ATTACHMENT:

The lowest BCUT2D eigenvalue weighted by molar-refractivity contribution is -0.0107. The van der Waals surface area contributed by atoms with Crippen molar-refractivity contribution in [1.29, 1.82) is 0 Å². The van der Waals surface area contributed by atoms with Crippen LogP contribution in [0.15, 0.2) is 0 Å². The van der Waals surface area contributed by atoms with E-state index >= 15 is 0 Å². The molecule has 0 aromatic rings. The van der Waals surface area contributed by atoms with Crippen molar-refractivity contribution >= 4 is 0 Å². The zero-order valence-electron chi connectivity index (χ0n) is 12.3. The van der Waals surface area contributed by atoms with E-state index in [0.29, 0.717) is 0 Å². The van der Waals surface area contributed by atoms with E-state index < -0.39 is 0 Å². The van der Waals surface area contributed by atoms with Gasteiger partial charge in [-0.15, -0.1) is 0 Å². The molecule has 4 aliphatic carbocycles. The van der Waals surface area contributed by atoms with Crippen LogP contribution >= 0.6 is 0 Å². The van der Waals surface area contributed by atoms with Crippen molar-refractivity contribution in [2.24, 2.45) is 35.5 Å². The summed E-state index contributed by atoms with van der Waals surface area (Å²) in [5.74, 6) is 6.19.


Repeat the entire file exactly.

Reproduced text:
The lowest BCUT2D eigenvalue weighted by molar-refractivity contribution is -0.0107. The van der Waals surface area contributed by atoms with Crippen molar-refractivity contribution in [1.29, 1.82) is 0 Å². The van der Waals surface area contributed by atoms with Crippen LogP contribution in [0.15, 0.2) is 0 Å². The van der Waals surface area contributed by atoms with E-state index >= 15 is 0 Å². The molecule has 0 aromatic rings. The van der Waals surface area contributed by atoms with Crippen molar-refractivity contribution >= 4 is 0 Å². The zero-order valence-electron chi connectivity index (χ0n) is 12.3. The van der Waals surface area contributed by atoms with E-state index in [0.29, 0.717) is 0 Å². The van der Waals surface area contributed by atoms with E-state index < -0.39 is 0 Å². The van der Waals surface area contributed by atoms with Gasteiger partial charge in [-0.15, -0.1) is 0 Å². The molecule has 4 aliphatic carbocycles. The van der Waals surface area contributed by atoms with Crippen LogP contribution >= 0.6 is 0 Å². The van der Waals surface area contributed by atoms with Crippen molar-refractivity contribution in [2.24, 2.45) is 35.5 Å². The summed E-state index contributed by atoms with van der Waals surface area (Å²) in [5.74, 6) is 6.19.